t he sparse gorse 
bushes; forward 
along the bridle- 
path; finally—her 
inexperience in 
despair — 
up the 
hill. But 

Naomi could see 
lhat the hound was 
at a loss. Nose to 
ground , he tried each 
splashing furrow. 

Romeo swerved on the hillside. 
Totlaton Thorns will be his point/' 

And at that thought/ for one fleeting 
second, she remembered her husband. Some- 
where among those wooded swells and grassy 
falls her husband and another woman rode 
side by side. The thought stung her + Con- 
vulsively her wet knees gripped the wet 
saddle-flaps as Mustard -Pot went skating for 
the valley. 

Ahead of them, Romeo hunted mute on a 

Digitized by Lt* 

the snow-chiiled ground gave Rcmeo never a 
whiff of fox. 

Utterly baffled, Naomi drew rein. Utterly 
despairing, she looked down along the bridle- 
path, across the gate at the end of the 
bridle-path, over the roadway and tip the 
ant -he aped ground beyond. "Not a sign 
of him. You've had rotten luck, Romeo, 



Mustard- Pot — Huntsman 

old boy ; you deserved your kill," she said 
to the beaten hound. 

The hot fury of the chase was out of her, 
and the hot temper of early morning with 
it. Cold shook her as she sat. A deadly 
depression nagged at her mind. She had 
lost her fox — she had lost Victor — she had 
lost everything that made life worth while. 
Leg-weary, arm-weary, and love-weary, she 
made to turn Mustard-Pot for home. 

And then, without warning, there happened 
the greatest miracle of all that miraculous 
day. For suddenly, strangely, stupefyingly, 
M ustard-Pot — his great head lifted, his great 
eyes staring, and his great ears flatter than 
pancakes — began to whinny, as Naomi had 
never heard horse whinny before, to rider 
on his back and to hound at his heels. 
" Look ! Look ! Look ! " whinnied Mustard- 
Pot, watching the slope, where a speck, a 
far and a fox-shaped speck, fled zigzagging 
between the ant-heaps. 

Naomi, flung hard against the saddle-peak, 
never saw that speck, never realized the 
miracle. As the rested Mustard-Pot, whinny- 
ing no longer, sprang to full gallop, Fear, the 
fear of things uncontrollable — that fear which 
had turned even Victor's bowels to water — 
entered into her. Hardly her knees found 
their grip again ; hardly she knew Mustard- 
Pot heading for the gate ; hardly she knew 
Romeo following. Speed and panic blinded 
her every faculty. She could only cling, 
cling in desperation, to the rain-slippery 

They came to the gate, to the roadway. 
Over the gate, over the roadway, flashed 
Mustard-Pot, Through the gate, over the 
roadway, flashed the badger-pied hound. 
For Romeo had understood, dimly, his 
friend's whinnying. He and his friend were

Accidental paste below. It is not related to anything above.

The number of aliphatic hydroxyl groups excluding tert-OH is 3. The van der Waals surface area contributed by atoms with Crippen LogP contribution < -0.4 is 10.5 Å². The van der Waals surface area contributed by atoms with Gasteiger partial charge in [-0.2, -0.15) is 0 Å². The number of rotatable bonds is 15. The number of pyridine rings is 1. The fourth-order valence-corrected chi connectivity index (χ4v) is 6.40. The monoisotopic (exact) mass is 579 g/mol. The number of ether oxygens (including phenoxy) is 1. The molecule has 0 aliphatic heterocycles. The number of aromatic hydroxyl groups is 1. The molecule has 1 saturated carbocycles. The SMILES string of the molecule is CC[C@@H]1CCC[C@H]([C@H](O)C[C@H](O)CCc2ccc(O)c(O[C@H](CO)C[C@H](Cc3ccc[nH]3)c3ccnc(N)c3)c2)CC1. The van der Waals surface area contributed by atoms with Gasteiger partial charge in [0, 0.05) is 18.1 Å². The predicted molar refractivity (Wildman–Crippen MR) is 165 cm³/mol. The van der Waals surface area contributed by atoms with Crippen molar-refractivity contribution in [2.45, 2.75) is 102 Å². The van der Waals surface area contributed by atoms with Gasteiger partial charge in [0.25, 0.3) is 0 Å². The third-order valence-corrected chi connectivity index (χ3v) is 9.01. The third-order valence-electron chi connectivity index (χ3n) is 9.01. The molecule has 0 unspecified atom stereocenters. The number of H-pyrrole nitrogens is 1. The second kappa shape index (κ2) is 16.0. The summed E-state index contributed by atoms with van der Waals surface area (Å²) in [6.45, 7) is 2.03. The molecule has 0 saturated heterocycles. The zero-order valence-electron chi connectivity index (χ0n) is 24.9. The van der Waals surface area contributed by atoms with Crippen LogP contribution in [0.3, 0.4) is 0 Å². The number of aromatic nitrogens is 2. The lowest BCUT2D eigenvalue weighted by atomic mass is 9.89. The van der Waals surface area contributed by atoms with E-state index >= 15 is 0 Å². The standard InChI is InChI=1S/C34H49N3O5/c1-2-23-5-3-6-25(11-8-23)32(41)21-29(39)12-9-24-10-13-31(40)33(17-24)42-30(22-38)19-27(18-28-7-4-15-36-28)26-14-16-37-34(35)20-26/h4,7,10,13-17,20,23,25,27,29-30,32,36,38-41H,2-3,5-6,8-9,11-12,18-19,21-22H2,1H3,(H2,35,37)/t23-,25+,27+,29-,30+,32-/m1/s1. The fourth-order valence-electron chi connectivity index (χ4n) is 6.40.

one mind, one body now — canine nose and 
equine eye each helping each as the need 
arose. Who cared for humans ? Up hill, 
missing the ant-hills with every instinctive 
stride, bounded the trusty Mustard-Pot. 
Up hill, close at Mustard-Pot's heels, bounded 
the trusting Romeo. 

Yet still Naomi could not realize the truth. 
Even when Mustaril-Pot, halting a second 
among those ant-hills, whinnied for the last 
time, and Romeo, nose to ground, answered 
his whinny with one full-throated burst of 
blood -mad music, she failed to understand. 
Fear paralyzed her every thought ; so that 
the next four miles were madness — a mad- 
ness of swished blackthorn and rapped 
timber ; a madness of scurrying fields that 
vanished, as landscapes vanish from train 
windows, under Mustard-Pot's terrible hoof- 
ings ; a madness of hills up-galloped and 
down-galloped ; a madness of wind-whistle 
and rain-drizzle and snow-scurry ; of shout- 
ing wood-cutters and pointing cyclists and 


dumbfoundered carters glimpsed sideways as 
one leaped from turf to road. 

But always through her madness Naomi 
heard hound-music ; and always, even in 
her madness, she knew that neither horse 
nor hound, neither fox nor rider, could hold 
that pace across the cut-and-laids of Tollaton 


ROTTEN, isn't it ? " murmured Mrs. 
Monty Perivale to Sir Victor Lomond- 
ham, Bart. " Why didn't you take 
my advice and kncck ofl at the cross-roads ? " 

" We may find at the Thorns." Sir Victor 
scowled through the rain-drizzle at the jig- 
jogging pack. Mrs. Monty had headed the 
only fox of the day — and he was hating her 
pretty vigorously. 

" What's the good of finding at this time 
in the afternoon ? " she retorted — thinking 
of Sir Victor's Rolls-Royce. 

They jig-jogged on up Little Tollaton Hill. 
Behind them trotted the last remnants of a 
disappointed field. Ahead of them, the 
Lady Master and her huntsman whispered 
in consultation. " I'd take 'em by Mad- 
man's Lane if I were you, Hatcher," said 
the Lady Master. " Farmer Luffenhatn 
told me there's an outlier in one of his 

The First Whip knocked a gate open, and 
Masterful, Hatcher's grey, the pack at his 
heels, squelched heavily down the lane. 

"Might just as well have gone home," 
grumbled Hatcher, looking about him over 
the low hedges. On his right plough lands 
stretched stickily to the tree-hidden spire 
of Up-Tollaton Church. Two miles ahead of 
him, down a dip and up again, Tollaton 
Thorns showed black and ragged on the